A. The three-stage framework
(i) Stage One: Appropriate sentence for each individual offence
The HC stated that where multiple offences are involved, the court should first determine the appropriate individual sentence for each offence.
(ii) Stage Two: Running of the sentences
(a) Multiple related offences (the one-transaction rule)
The court should then decide whether these individual sentences should be ordered to run consecutively or concurrently. The issue is whether the offences are related, i.e. whether they form part of a single transaction. Where two or more offences are related so as to form part of a single transaction, the “one-transaction rule” states that all sentences in respect of those offences should generally run concurrently rather than consecutively. Offences form part of a single transaction if they entail a “single invasion of the same legally protected interest”. If there is such a single invasion, it is the violation of that single interest that is being punished, and thus concurrent sentences would ordinarily be sufficient to reflect the seriousness of the offences. This also ensures that an offender is not doubly punished for what is essentially the same conduct, even though such conduct may have resulted in several distinct offences. In determining whether there was a single invasion, the courts will consider factors such as whether there was continuity in purpose or design through the offences, as well as the proximities in time, place and continuity of action.
(b) Multiple unrelated offences
If the offences are unrelated, the offender should generally be separately punished for each offence. Thus, the individual sentence for each offence should, as a general rule, be run consecutively. This general rule of consecutive sentences for unrelated offences is supported by the following reasons:
(1) Each offence committed by a multiple offender should attract its own distinct consequence. A subsequent offence should not attract less (or no) distinct consequence just because it is one of several offences for which the offender is being sentenced. In general, as compared to an offender who has committed only a single offence, a multiple offender bears greater culpability and will have caused greater harm.
(2) Concurrent sentences for unrelated offences would not adequately serve, and may even undermine, the sentencing considerations underlying the individual sentences. They would give an offender who has already committed an offence little incentive to refrain from committing a subsequent offence, since he would not bear any real consequence for such further offence. This would detract from the deterrent value of the individual sentences. Additionally, imposing concurrent sentences for unrelated offences would mean that the legally protected interests that were later infringed through the subsequent offences have no apparent vindication in law. It would also not adequately reflect the greater need for public protection against a multiple offender who, in committing multiple unrelated offences, cannot claim to have acted in an isolated instance of misjudgement.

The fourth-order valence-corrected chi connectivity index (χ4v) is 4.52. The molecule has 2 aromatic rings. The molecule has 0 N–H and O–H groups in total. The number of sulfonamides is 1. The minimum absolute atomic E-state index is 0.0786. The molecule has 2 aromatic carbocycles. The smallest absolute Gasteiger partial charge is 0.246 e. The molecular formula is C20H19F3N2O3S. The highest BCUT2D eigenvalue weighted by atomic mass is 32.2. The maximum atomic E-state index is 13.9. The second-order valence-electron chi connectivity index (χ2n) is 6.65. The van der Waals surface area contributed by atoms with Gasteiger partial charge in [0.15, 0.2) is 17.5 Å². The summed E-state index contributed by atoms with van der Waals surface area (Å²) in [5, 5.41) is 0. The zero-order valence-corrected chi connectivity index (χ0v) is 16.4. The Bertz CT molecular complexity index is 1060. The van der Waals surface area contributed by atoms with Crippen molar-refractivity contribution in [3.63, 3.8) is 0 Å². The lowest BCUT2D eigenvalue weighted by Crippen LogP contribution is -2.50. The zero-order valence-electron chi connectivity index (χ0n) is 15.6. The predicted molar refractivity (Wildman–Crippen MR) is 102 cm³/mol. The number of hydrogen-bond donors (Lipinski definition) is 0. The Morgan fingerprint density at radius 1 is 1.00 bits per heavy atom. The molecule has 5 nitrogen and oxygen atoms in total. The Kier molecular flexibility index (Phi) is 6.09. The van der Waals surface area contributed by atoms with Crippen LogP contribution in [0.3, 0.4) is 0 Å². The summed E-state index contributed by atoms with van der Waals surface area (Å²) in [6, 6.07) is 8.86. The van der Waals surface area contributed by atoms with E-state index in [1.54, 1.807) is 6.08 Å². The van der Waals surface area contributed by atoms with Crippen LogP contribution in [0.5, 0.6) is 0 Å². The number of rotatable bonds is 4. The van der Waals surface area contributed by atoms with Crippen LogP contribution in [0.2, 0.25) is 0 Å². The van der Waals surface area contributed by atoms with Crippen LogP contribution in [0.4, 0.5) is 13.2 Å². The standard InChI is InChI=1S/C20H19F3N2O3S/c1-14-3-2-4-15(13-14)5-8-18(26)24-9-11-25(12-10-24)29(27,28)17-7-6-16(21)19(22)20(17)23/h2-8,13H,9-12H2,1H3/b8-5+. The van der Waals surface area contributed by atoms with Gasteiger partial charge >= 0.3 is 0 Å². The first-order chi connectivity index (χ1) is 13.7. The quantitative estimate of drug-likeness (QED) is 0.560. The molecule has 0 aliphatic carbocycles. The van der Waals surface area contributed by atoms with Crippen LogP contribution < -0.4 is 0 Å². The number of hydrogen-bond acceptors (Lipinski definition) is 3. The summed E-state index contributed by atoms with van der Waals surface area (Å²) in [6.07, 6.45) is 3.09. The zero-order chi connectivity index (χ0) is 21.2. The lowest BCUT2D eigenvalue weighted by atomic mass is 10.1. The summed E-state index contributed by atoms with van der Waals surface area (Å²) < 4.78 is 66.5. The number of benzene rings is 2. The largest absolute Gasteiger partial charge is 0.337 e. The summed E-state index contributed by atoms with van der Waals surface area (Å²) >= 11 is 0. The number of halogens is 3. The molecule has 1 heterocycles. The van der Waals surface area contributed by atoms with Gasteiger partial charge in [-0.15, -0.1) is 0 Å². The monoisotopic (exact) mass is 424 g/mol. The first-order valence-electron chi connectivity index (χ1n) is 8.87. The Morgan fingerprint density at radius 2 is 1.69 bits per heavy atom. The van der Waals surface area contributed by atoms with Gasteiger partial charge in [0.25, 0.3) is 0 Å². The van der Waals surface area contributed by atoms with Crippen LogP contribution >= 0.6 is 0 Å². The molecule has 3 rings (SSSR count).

(3) The situation should be compared to one where the multiple offender is separately sentenced for each unrelated offence. A multiple offender who is sentenced for each such offence at a separate sitting would receive separate, and in fact aggravated, sentences for the later offences. And there is no reason why a multiple offender should receive a more lenient or more serious sentence, depending simply on whether the sentencing occurs at a single sitting or on separate occasions. This is especially since whether a multiple offender is sentenced in one rather than separate sittings often depends on factors unrelated to his criminality, such as scheduling issues.
(4) Allowing a multiple offender to be punished less seriously (or even not at all) for a subsequent offence would be a perverse outcome that flies in the face of any notion of justice. Public confidence in the administration of criminal justice requires the court to avoid any suggestion that a multiple offender may benefit from some sort of “bulk discount” in sentencing.
The general rule of consecutive sentences for unrelated offences is subject to three qualifications. First, it is subject to the totality principle (as discussed below). Second, as with the one-transaction rule, this rule is displaceable (i.e. not invariable or mandatory). Thus it may sometimes be appropriate for a court to choose not to run the individual sentences for unrelated offences consecutively. However, the court should consciously consider whether such a departure is appropriate, and at least briefly explain its reasons.
Finally, the rule is subject to any statutory provision which abridges its operation. For instance, section 307(2) of the Criminal Procedure Code (Cap 68, 2012 Rev Ed) requires a sentence of life imprisonment to run concurrently with other sentences of imprisonment. Additionally, under section 307(1) of the same Code, where a multiple offender is sentenced for three or more offences, the sentences for at least two offences must run consecutively. Thus, if all three offences are unrelated, both section 307(1) and the general rule of consecutive sentences for unrelated offences would operate in tandem and result in all three individual sentences running consecutively. Where there is a mix of related and unrelated offences, the sentences for the unrelated offences should generally run consecutively with one of the sentences for the related offences.
(iii) Stage Three: Totality principle